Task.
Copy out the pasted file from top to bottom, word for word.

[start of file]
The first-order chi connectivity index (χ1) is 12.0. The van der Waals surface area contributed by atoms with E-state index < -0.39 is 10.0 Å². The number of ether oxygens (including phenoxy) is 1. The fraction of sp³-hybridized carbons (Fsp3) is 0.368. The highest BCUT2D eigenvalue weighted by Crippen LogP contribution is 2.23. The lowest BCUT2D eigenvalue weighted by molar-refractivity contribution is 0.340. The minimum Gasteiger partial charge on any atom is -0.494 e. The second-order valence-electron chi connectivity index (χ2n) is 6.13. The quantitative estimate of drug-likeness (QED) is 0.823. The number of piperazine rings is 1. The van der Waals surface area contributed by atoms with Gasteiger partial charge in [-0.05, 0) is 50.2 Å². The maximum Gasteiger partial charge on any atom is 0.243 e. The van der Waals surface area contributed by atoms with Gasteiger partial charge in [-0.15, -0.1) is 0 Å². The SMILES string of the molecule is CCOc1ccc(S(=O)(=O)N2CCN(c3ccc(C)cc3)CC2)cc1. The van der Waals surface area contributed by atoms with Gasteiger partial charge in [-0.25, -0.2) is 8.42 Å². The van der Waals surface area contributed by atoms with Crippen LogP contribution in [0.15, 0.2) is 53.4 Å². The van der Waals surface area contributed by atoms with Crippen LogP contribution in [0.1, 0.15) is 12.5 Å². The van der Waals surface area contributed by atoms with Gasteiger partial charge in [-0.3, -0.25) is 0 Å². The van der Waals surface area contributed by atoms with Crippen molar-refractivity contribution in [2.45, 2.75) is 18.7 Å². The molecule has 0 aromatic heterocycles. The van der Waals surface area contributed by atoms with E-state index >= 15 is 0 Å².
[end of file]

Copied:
The first-order chi connectivity index (χ1) is 12.0. The van der Waals surface area contributed by atoms with E-state index < -0.39 is 10.0 Å². The number of ether oxygens (including phenoxy) is 1. The fraction of sp³-hybridized carbons (Fsp3) is 0.368. The highest BCUT2D eigenvalue weighted by Crippen LogP contribution is 2.23. The lowest BCUT2D eigenvalue weighted by molar-refractivity contribution is 0.340. The minimum Gasteiger partial charge on any atom is -0.494 e. The second-order valence-electron chi connectivity index (χ2n) is 6.13. The quantitative estimate of drug-likeness (QED) is 0.823. The number of piperazine rings is 1. The van der Waals surface area contributed by atoms with Gasteiger partial charge in [-0.05, 0) is 50.2 Å². The maximum Gasteiger partial charge on any atom is 0.243 e. The van der Waals surface area contributed by atoms with Gasteiger partial charge in [-0.15, -0.1) is 0 Å². The SMILES string of the molecule is CCOc1ccc(S(=O)(=O)N2CCN(c3ccc(C)cc3)CC2)cc1. The van der Waals surface area contributed by atoms with Gasteiger partial charge in [-0.25, -0.2) is 8.42 Å². The van der Waals surface area contributed by atoms with Crippen LogP contribution in [0.15, 0.2) is 53.4 Å². The van der Waals surface area contributed by atoms with Crippen LogP contribution in [0.1, 0.15) is 12.5 Å². The van der Waals surface area contributed by atoms with Gasteiger partial charge in [-0.3, -0.25) is 0 Å². The van der Waals surface area contributed by atoms with Crippen molar-refractivity contribution in [2.45, 2.75) is 18.7 Å². The molecule has 0 aromatic heterocycles. The van der Waals surface area contributed by atoms with E-state index >= 15 is 0 Å².